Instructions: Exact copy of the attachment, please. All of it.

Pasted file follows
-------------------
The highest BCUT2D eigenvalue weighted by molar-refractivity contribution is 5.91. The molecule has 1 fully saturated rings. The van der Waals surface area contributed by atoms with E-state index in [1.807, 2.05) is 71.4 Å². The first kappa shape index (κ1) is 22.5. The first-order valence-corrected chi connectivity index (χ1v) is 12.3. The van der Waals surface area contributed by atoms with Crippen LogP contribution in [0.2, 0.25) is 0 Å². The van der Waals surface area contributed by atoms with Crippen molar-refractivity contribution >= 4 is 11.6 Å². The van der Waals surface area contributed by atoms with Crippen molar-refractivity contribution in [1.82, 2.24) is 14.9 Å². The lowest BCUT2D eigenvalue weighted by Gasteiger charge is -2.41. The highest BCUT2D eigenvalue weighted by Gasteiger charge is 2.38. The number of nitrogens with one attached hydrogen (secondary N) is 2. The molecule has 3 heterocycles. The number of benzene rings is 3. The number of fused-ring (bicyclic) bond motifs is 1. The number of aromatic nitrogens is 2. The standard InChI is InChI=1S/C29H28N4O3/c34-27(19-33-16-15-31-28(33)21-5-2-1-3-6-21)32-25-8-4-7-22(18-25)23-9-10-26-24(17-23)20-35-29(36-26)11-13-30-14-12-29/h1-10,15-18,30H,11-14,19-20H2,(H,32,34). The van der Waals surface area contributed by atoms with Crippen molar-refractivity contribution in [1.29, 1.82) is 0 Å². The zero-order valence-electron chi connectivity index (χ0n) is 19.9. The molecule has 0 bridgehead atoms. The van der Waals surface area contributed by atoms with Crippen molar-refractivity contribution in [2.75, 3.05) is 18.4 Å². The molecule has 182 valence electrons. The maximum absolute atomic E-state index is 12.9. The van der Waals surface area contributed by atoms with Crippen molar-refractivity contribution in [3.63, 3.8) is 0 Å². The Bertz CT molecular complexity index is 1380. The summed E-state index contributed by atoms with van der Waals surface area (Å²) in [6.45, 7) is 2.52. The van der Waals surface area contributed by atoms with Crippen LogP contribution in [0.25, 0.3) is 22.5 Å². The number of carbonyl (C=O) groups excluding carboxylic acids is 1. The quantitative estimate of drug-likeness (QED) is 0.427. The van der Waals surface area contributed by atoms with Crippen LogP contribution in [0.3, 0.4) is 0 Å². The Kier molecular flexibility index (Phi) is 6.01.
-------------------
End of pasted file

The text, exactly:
The highest BCUT2D eigenvalue weighted by molar-refractivity contribution is 5.91. The molecule has 1 fully saturated rings. The van der Waals surface area contributed by atoms with E-state index in [1.807, 2.05) is 71.4 Å². The first kappa shape index (κ1) is 22.5. The first-order valence-corrected chi connectivity index (χ1v) is 12.3. The van der Waals surface area contributed by atoms with Crippen LogP contribution in [0.2, 0.25) is 0 Å². The van der Waals surface area contributed by atoms with Crippen molar-refractivity contribution >= 4 is 11.6 Å². The van der Waals surface area contributed by atoms with Crippen molar-refractivity contribution in [1.82, 2.24) is 14.9 Å². The lowest BCUT2D eigenvalue weighted by Gasteiger charge is -2.41. The highest BCUT2D eigenvalue weighted by Gasteiger charge is 2.38. The number of nitrogens with one attached hydrogen (secondary N) is 2. The molecule has 3 heterocycles. The number of benzene rings is 3. The number of fused-ring (bicyclic) bond motifs is 1. The number of aromatic nitrogens is 2. The standard InChI is InChI=1S/C29H28N4O3/c34-27(19-33-16-15-31-28(33)21-5-2-1-3-6-21)32-25-8-4-7-22(18-25)23-9-10-26-24(17-23)20-35-29(36-26)11-13-30-14-12-29/h1-10,15-18,30H,11-14,19-20H2,(H,32,34). The van der Waals surface area contributed by atoms with Crippen molar-refractivity contribution in [1.29, 1.82) is 0 Å². The zero-order valence-electron chi connectivity index (χ0n) is 19.9. The molecule has 0 bridgehead atoms. The van der Waals surface area contributed by atoms with Crippen molar-refractivity contribution in [2.75, 3.05) is 18.4 Å². The molecule has 182 valence electrons. The maximum absolute atomic E-state index is 12.9. The van der Waals surface area contributed by atoms with Crippen molar-refractivity contribution in [3.63, 3.8) is 0 Å². The Bertz CT molecular complexity index is 1380. The summed E-state index contributed by atoms with van der Waals surface area (Å²) in [6.45, 7) is 2.52. The van der Waals surface area contributed by atoms with Crippen LogP contribution in [0.25, 0.3) is 22.5 Å². The number of carbonyl (C=O) groups excluding carboxylic acids is 1. The quantitative estimate of drug-likeness (QED) is 0.427. The van der Waals surface area contributed by atoms with Crippen LogP contribution in [0.3, 0.4) is 0 Å². The Kier molecular flexibility index (Phi) is 6.01.